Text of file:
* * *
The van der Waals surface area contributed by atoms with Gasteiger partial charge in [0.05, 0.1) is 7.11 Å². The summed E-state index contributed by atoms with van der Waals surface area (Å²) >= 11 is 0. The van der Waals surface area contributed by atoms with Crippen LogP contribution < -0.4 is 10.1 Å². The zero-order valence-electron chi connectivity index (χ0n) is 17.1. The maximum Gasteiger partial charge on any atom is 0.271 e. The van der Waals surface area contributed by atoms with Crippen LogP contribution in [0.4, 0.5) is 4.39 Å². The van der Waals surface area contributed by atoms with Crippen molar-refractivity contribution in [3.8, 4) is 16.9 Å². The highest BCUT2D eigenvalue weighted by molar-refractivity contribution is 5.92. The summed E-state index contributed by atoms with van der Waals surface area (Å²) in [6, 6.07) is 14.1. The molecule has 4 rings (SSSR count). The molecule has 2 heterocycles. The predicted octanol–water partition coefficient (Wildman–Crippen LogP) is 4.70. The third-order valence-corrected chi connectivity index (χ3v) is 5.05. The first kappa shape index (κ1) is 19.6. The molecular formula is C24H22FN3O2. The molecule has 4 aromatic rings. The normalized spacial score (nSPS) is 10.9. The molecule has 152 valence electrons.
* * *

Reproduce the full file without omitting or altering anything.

The van der Waals surface area contributed by atoms with Gasteiger partial charge in [0.05, 0.1) is 7.11 Å². The summed E-state index contributed by atoms with van der Waals surface area (Å²) >= 11 is 0. The van der Waals surface area contributed by atoms with Crippen LogP contribution < -0.4 is 10.1 Å². The zero-order valence-electron chi connectivity index (χ0n) is 17.1. The maximum Gasteiger partial charge on any atom is 0.271 e. The van der Waals surface area contributed by atoms with Crippen LogP contribution in [0.4, 0.5) is 4.39 Å². The van der Waals surface area contributed by atoms with Crippen molar-refractivity contribution in [3.8, 4) is 16.9 Å². The highest BCUT2D eigenvalue weighted by molar-refractivity contribution is 5.92. The summed E-state index contributed by atoms with van der Waals surface area (Å²) in [6, 6.07) is 14.1. The molecule has 4 rings (SSSR count). The molecule has 2 heterocycles. The predicted octanol–water partition coefficient (Wildman–Crippen LogP) is 4.70. The third-order valence-corrected chi connectivity index (χ3v) is 5.05. The first kappa shape index (κ1) is 19.6. The molecular formula is C24H22FN3O2. The molecule has 4 aromatic rings. The normalized spacial score (nSPS) is 10.9. The molecule has 152 valence electrons.